Fluid Realms: Chinese Conceptions of Maritime Space and Territory in the South China Sea from the 18th to the 20th Century

AHA Session 268
Sunday, January 6, 2019: 11:00 AM-12:30 PM
Boulevard C (Hilton Chicago, Second Floor)
Chris P.C. Chung, University of Toronto
Chris P.C. Chung, University of Toronto

Session Abstract

In 1783, shipwrecked yet aching for adventure, Xie Qinggao climbed aboard the Portuguese trading vessel that rescued him. Thus began a ten-year odyssey that brought the sailor to the principal Asian and European trading ports of his time. His observations would become the foundation of the early-nineteenth century gazetteer Maritime Records, or Hailu, one of the most important windows into late-imperial Chinese perceptions of the world.

It is unknown whether Xie personally visited the now passionately disputed South China Sea Islands. His own warnings of the area, likely a regurgitation of centuries-old common knowledge amongst experienced sailors, makes it doubtful that he did. It was to be avoided, full of “terrible and furious waves. Ships that stray into here will be smashed to pieces.”

Nearly two centuries later, nothing could be further from Xie’s imagination. China’s “intrinsic” ownership of the South China Sea islands as having existed “since ancient times” is naturalized in China’s collective memory. Where there were once dangerous shallows, there now exist patriotic tourist cruises to the “beautiful blue motherland.” Where there were once roiling waves, there now lies a sea of opportunity, to be tamed by semi-militarized Chinese fishing and coast guard vessels. And where there were once minuscule rocks and barren cays, there now sit reclaimed islands, concrete harbours, and anti-air missiles, all in defence of these visualizations.

Using case studies in China that span the eighteenth to mid-twentieth centuries, the panel will interrogate the processes that constructed, attached, and demanded such loyalty to maritime spaces long thought to be remote, dangerous, and ungovernable. The papers focus not so much on the coasts, waters, and islands themselves, but rather, their territorialization — its sources, mechanisms, and consequences. All presentations explore how and why sea frontiers were imbued with particular meanings that increasingly demanded political attention and allegiance.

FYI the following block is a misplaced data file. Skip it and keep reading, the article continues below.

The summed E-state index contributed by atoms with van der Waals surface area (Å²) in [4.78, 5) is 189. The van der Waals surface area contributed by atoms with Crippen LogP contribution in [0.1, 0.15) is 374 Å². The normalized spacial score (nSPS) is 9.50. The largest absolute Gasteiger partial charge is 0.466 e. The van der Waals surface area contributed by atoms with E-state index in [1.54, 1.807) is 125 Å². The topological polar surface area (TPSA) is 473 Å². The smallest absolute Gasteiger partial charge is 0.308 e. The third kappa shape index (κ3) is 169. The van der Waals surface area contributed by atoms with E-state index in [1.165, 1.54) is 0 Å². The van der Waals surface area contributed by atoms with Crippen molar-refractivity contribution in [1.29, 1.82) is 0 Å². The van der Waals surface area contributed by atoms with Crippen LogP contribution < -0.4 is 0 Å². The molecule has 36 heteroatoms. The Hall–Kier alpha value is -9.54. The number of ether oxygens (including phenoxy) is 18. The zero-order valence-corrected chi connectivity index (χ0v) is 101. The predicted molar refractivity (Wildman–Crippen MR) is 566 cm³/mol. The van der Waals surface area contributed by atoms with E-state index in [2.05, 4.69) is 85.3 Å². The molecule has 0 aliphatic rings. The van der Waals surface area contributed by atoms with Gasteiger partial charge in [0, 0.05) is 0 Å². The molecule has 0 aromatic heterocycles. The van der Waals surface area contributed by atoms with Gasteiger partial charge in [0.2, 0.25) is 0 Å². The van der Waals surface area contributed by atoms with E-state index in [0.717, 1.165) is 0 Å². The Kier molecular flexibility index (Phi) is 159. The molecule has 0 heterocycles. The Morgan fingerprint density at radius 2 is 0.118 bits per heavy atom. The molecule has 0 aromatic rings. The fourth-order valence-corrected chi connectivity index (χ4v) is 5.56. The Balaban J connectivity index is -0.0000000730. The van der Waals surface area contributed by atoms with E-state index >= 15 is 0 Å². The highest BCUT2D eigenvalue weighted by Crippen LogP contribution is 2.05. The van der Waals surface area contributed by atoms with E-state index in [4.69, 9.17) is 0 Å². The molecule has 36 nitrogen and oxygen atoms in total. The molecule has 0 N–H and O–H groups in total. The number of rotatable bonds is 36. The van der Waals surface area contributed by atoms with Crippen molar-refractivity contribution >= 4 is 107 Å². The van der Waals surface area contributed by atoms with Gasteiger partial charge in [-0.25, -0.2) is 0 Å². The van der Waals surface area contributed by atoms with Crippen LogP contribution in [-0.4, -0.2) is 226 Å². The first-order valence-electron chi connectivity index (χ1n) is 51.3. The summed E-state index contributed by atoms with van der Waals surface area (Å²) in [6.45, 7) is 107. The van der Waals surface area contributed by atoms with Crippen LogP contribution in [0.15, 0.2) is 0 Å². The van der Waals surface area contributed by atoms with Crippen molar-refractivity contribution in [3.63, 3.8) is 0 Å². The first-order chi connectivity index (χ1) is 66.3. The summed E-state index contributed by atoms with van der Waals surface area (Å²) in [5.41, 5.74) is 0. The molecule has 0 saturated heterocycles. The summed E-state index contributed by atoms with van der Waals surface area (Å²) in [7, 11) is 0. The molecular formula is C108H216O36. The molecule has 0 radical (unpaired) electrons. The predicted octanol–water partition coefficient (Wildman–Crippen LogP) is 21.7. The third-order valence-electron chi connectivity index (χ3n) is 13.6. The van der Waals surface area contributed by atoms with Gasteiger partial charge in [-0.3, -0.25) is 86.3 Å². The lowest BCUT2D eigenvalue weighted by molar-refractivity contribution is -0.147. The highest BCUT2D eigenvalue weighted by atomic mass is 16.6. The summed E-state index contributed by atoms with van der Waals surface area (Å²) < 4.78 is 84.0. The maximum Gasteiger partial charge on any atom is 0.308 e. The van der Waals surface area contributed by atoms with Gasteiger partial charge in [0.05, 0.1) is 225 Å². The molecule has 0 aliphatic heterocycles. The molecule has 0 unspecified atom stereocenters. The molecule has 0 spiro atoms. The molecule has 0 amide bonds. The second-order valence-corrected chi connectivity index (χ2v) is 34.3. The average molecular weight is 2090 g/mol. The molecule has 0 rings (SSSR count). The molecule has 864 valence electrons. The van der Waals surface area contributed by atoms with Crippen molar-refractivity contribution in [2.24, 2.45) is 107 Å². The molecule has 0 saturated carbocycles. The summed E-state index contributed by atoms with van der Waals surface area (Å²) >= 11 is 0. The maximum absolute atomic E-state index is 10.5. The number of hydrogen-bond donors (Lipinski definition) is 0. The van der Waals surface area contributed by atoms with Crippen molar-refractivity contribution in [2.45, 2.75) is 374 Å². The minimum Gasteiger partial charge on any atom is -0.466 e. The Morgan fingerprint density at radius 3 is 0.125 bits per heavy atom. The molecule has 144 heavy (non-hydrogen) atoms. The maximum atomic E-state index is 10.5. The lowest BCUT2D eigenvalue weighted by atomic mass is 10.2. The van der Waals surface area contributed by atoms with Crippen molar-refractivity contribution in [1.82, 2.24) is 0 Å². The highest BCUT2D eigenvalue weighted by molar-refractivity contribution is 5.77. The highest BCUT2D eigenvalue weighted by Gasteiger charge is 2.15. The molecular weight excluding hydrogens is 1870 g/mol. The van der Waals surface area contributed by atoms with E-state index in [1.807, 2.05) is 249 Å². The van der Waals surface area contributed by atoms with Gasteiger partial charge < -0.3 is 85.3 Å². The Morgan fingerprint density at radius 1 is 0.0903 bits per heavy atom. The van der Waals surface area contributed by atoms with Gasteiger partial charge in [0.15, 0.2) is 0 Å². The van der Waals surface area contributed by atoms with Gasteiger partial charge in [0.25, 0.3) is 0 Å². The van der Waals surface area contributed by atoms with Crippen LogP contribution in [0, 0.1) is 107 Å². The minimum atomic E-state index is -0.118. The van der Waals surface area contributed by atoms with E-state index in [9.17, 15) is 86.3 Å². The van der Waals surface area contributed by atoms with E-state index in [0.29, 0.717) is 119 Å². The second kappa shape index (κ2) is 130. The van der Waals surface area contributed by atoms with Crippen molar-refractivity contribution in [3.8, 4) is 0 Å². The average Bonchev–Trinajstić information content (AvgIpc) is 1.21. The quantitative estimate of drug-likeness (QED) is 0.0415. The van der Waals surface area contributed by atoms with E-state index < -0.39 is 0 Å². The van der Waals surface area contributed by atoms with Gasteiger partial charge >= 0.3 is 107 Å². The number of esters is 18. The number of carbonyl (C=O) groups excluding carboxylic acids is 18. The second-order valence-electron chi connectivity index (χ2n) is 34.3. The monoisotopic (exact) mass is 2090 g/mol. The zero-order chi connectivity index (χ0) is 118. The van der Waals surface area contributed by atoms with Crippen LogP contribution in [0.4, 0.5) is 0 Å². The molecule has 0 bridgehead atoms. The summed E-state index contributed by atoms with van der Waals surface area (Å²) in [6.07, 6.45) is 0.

The panel further assesses the character and workings of the state in the production of spatially-based loyalty. Chris Chung and Wang Wensheng will deconstruct images of the Chinese state as a top-down monolithic actor that exclusively created and neatly imposed maritime territorial narratives onto its populace. Instead, they demonstrate how semi-official, non-official, and transnational actors heavily propelled perceptions of the sea. This includes Wang’s evaluation of Sino-Vietnamese pirates’ impact on Qing maritime consciousness, and Chung’s examination of community associations’ contributions towards Chinese knowledge-making efforts in the Spratly islands in 1933.

Ulises Granados and Ronald Po, meanwhile, will dissect notions of timelessness that Chinese national narratives applied to remote areas to instill devotion towards them. Granados highlights the contingent and modern nature of China’s territorial incorporation of Scarborough Shoal, while Po illustrates the dynamic complexities of Qing-era maritime spatial concepts contained within yingxun tu, or coastal garrison diagrams, and contemplates their ramifications.

Ultimately, this panel seeks to revisit the discourses and events that historically underpin much of China’s maritime sovereignty issues today. Xie’s warning — to forego vigilance at one’s own peril in the South China Sea — continues to resonate, whether we navigate it literally or critically.

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